As soon as Tim Cook unveiled Apple Pay back in September, two things were instantly clear: 1) Contactless payments had arrived; and 2) Samsung was going to copy it. So when Samsung unveiled its next flagship phones, the Galaxy S6 and Galaxy S6 Edge, on Sunday in Barcelona, I followed along with great interest, ready to snicker at its iPhone-like curved edges, fingerprint sensor, and perfectly circular speaker grilles.
Samsung's gotten so good at this game, it's not even fair. About halfway through the presentation, it was announced the new phones would have a mobile payments system called ... wait for it ... Samsung Pay. And suddenly, I couldn't point and laugh. Besides the Single White Female-level name copying, this service, which launches in the U.S. and South Korea this summer, sounds like it might actually one-up Apple Pay. Here's what you need to know so far, and why this could still be good news for Apple Pay users.
Really, they called it Samsung Pay?
Yeah, they did. They went there. But Samsung didn't bite Apple's naming style just to troll us. Earlier this year, Samsung bought LoopPay, the company that invented Magnetic Secure Transmission technology to conduct wireless payments without NFC. So the pay part might actually be more apt of a name--Samsung Loop just sounds silly.
So how does it work? How do people store cards?
The main benefit of Apple Pay is its end-to-end ease of use, and Samsung has gone to some considerable length to mimic it. Adding a card to be used is nearly identical to Apple's---either type in the numbers and expiration date manually or scan it with the camera---and it'll be ready to access the next time you need to pay for something.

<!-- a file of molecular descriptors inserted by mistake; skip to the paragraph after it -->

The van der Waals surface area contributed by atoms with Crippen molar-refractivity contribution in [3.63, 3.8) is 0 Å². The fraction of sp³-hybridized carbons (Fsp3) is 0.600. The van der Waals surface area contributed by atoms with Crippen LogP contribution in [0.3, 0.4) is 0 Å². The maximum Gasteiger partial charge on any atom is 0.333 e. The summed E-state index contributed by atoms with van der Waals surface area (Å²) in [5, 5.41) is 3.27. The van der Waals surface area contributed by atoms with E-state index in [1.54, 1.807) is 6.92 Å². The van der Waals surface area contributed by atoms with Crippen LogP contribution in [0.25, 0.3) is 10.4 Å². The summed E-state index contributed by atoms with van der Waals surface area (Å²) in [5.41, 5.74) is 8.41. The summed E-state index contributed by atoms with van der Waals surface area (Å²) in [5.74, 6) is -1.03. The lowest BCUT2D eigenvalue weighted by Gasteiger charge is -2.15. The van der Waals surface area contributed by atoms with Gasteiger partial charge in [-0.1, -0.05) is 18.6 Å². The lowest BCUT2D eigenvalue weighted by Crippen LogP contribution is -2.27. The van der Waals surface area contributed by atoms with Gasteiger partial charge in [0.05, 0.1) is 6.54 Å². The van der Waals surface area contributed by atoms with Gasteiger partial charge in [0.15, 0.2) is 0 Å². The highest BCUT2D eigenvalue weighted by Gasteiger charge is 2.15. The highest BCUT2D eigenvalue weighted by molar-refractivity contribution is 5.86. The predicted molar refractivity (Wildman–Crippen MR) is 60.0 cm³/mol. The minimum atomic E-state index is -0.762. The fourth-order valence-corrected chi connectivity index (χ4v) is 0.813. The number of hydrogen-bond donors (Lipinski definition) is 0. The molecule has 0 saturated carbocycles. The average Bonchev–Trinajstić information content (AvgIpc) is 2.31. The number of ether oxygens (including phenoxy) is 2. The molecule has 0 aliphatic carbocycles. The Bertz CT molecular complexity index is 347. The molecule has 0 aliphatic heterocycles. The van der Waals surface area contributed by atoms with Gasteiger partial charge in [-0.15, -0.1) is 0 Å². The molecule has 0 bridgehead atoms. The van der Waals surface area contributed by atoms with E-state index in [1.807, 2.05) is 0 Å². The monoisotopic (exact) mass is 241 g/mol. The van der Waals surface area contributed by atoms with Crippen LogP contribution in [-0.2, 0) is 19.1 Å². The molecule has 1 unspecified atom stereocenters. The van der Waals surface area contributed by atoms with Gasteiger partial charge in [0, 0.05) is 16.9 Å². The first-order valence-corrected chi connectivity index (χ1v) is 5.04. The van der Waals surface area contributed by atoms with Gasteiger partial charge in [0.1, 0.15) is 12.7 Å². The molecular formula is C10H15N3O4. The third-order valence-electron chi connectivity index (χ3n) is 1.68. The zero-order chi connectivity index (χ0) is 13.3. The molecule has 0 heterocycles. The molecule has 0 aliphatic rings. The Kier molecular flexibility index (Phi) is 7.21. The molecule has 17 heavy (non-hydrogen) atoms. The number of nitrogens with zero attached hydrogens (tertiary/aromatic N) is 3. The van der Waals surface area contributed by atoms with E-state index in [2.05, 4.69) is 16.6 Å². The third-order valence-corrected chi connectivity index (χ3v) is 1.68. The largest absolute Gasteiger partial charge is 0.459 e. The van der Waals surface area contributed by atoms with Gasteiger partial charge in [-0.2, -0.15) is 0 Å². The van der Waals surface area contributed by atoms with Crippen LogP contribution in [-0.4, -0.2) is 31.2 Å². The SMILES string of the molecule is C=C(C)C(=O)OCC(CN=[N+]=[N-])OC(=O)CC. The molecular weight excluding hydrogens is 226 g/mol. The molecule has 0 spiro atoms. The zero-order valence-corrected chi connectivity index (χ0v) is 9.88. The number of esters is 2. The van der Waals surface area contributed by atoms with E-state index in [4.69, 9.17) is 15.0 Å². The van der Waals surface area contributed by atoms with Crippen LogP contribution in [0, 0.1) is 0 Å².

Is accessing those cards as easy as Apple Pay?
With Apple Pay, your stored cards magically appear on the lock screen when your iPhone phone comes in contact with a compatable payment reader, but Samsung's method isn't quite as automatic; cards are accessible by swiping up from the bottom of the screen.
Will it work in the same places?
As you might have guessed, Samsung Pay will be able to be used at the same stores that accept Apple Pay, but Galaxy users have a serious advantage. Since Samsung acquired LoopPay, the phones also sport MST technology, which allows it to be recognized by stores with magnetic credit card readers (you know, like almost all of them) giving Samsung Pay a far wider reach than Apple.
How do I use it?
If you've ever used Apple Pay, you'll already have a pretty good idea of how to use Samsung Pay. Like Apple Pay, the key is your fingerprint; when you're ready to pay, swipe to select the card you want and authenticate with your fingerprint. However, there's an extra step: Samsung Pay users also need to tap their phones to the card reader or register's magnetic strip.
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